They have access to a good collection of electronic journals, funded by WHO, and are involved in a number of projects, most notably the WPR Index Medicus (WPRIM). Part of the Global Health Library, WPRIM is an index of medical journals published across the Western Pacific Region. The Philippine component of WPRIM comes from Herdin. Apart from their rich collections, two things in particular impressed me about this library:
- it is open to any researcher or government employee from Member States of the WHO Western Pacific Region – always good to see such an open door policy
- it has a good collection of Lonely Planet travel guides – a sign of the amount of travelling WHO staff have to do
My final visit was to the University of the Philippines Manila (UPM) Medical Library. The University of the Philippines is a huge institution with 11 separate campuses and an open university to boot . It has just passed its centenary, though I think only the Manila branch dates that far back. UPM is in the heart of midtown Manila and has the buzz of a city centre University campus. There are separate colleges for Medicine, Nursing, Allied Health, Pharmacy, Dentistry and Public Health, and each of these has its own library. An integrated library system makes it possible to search across all library catalogues.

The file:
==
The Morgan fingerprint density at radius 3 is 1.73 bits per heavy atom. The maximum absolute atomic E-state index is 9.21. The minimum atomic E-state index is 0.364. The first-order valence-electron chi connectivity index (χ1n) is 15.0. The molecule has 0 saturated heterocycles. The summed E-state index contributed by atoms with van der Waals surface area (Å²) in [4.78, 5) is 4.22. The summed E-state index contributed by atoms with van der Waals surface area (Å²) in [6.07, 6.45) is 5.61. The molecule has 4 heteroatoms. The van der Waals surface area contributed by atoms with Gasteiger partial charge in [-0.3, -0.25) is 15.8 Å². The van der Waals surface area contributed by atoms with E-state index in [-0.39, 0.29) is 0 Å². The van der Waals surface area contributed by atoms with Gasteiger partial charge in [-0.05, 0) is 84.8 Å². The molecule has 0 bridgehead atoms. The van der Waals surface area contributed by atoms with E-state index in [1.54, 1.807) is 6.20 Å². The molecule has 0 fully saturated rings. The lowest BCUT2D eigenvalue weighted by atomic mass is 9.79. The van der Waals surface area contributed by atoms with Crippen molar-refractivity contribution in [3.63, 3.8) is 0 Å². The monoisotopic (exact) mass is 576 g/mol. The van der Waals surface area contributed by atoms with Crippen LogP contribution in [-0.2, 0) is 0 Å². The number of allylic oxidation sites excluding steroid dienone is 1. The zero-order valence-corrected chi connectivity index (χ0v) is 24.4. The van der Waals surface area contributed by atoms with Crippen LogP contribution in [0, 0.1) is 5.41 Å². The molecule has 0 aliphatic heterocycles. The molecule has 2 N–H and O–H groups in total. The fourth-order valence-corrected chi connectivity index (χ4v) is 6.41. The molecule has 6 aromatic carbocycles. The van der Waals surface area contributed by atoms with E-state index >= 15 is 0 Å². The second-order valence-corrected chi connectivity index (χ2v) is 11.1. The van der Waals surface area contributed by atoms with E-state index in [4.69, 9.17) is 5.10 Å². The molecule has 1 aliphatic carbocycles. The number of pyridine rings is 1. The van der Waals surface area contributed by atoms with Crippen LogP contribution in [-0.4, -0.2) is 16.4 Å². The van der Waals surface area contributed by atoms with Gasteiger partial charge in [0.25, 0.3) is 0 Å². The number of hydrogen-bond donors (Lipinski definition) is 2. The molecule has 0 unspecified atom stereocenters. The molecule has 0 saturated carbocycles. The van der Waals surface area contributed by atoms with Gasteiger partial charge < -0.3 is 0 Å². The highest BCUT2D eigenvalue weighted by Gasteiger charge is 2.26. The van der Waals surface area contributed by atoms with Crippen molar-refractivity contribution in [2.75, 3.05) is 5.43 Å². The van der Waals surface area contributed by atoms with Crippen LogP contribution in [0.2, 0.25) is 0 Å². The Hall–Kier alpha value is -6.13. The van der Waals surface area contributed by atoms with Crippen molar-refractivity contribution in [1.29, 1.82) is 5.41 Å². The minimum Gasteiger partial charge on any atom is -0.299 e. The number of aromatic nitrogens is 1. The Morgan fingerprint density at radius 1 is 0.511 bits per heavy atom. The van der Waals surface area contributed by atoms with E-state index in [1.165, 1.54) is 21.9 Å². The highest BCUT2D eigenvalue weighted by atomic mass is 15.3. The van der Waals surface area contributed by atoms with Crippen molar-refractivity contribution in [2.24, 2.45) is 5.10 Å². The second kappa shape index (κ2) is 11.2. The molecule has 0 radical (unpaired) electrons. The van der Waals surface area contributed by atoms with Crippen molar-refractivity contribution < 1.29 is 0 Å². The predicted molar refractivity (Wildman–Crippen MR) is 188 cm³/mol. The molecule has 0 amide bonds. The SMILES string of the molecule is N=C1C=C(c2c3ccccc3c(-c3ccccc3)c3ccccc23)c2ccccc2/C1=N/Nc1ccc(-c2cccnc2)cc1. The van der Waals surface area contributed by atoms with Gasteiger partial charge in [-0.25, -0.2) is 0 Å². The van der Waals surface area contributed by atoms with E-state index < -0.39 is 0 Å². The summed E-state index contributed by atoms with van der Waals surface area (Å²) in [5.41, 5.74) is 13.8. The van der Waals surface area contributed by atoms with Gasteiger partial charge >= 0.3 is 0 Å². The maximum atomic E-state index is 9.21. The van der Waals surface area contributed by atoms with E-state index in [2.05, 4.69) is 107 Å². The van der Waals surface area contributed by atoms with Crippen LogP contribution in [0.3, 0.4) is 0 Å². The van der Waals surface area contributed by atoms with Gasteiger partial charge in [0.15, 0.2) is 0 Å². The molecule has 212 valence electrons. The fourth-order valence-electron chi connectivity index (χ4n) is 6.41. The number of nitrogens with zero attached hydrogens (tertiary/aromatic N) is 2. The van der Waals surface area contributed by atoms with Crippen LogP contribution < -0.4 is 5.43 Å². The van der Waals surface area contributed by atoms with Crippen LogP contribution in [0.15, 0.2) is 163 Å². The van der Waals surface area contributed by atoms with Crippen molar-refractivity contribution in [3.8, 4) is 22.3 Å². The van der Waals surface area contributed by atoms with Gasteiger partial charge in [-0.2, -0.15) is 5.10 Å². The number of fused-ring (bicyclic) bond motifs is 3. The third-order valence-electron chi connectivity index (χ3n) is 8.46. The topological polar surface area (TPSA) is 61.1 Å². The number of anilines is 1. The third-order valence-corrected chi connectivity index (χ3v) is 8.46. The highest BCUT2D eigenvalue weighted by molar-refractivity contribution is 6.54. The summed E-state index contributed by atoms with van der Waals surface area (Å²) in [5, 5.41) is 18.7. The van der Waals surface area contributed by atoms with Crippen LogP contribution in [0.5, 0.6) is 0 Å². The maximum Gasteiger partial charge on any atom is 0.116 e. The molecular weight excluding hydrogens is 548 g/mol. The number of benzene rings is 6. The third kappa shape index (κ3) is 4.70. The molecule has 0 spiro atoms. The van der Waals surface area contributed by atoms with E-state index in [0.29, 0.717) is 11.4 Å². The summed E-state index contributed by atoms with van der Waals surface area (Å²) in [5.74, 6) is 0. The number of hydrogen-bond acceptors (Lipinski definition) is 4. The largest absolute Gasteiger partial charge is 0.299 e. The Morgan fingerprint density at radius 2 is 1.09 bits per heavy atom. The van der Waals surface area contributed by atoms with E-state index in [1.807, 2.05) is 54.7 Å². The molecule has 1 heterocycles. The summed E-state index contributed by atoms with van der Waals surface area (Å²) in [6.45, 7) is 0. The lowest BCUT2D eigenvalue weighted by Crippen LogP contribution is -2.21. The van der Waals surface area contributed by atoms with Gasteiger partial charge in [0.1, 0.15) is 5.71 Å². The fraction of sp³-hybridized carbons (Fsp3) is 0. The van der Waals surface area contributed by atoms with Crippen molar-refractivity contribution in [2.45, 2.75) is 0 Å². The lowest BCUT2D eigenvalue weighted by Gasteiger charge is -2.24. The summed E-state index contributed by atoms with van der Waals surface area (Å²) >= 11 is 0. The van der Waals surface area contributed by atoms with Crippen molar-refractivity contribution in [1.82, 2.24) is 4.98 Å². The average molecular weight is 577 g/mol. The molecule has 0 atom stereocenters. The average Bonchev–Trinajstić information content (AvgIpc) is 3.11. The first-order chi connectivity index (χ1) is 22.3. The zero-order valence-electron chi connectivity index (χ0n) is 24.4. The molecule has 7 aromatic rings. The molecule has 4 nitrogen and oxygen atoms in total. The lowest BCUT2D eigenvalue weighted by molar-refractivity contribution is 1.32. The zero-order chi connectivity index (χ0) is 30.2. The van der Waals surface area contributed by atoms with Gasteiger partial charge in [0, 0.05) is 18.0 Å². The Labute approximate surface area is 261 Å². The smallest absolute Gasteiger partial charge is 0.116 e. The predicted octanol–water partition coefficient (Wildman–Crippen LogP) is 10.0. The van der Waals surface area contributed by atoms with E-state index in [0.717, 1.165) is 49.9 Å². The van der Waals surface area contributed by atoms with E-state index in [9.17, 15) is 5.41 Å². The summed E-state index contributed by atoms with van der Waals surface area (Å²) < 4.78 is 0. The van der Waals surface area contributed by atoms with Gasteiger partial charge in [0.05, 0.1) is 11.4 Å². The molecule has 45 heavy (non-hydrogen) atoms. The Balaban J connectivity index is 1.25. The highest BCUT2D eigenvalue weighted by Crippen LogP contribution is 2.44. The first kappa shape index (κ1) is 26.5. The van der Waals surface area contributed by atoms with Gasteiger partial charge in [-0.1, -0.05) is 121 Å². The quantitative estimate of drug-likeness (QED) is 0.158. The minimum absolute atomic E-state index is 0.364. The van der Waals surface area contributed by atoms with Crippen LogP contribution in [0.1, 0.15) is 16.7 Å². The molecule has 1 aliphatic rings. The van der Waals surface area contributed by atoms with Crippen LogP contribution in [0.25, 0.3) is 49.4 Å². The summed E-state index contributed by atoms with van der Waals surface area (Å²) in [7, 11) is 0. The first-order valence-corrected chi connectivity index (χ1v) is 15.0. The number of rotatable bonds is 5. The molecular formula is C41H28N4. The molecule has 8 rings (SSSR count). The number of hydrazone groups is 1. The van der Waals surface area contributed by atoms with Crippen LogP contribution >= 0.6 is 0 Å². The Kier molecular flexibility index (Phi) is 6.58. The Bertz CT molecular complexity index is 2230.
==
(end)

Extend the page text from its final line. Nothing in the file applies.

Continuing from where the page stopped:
The Medical Library has a limited budget and therefore has few journal subscriptions. Some online journals ae made available through the MD Consult service. Open Access journals and journals with free backfiles are popular. Some books are purchased but many also come as gifts from alumni, particularly those working in the USA. The library has an interesting collection on Philippine medical history and also much grey literature (theses, reports, lectures etc). Study space and an Internet cafe are also provided.
In a comment on an earlier post of mine, Cristian Bodo talked of the problems of access to the literature in developing nations. It is ironic that these days access is in some ways easier in the very poorest nations than it is in those not on the bottom rung. The WHO’s HINARI programme provides free access to journals from several publishers, but only to institutions in countries with very low GDP. Richer countries are not eligible, as explained in a recent blog post elsewhere . Another initiative I’m vaguely aware of is PERii (Programme for the Enhancement of Research Information) – a program run by INASP (International Network for the Availability of Scientific Publications).
The librarians I met in Manila were all enthusiastic, professional and dedicated, but frustrated by the problems of providing a service with limited resources. This problem is not limited to the Philippines but doesn’t have an easy answer.
Sounds a fascinating trip, Frank. From what I hear, the problems in the UK are not dissimilar. Do you get to travel the world all the time in your job, sizing up medical research libraries all over the world?
Maxine – it was fascinating. Unfortunately “sizing up medical research libraries all over the world” is not in my job description – this was just a holiday (funded by me) in which I spent a little time visiting some libraries. But if you ever hear of a job like that do let me know!
Ah, I think this syndrome sounds rather familiar, Frank! But I will keep my eyes peeled and my ear close to the ground.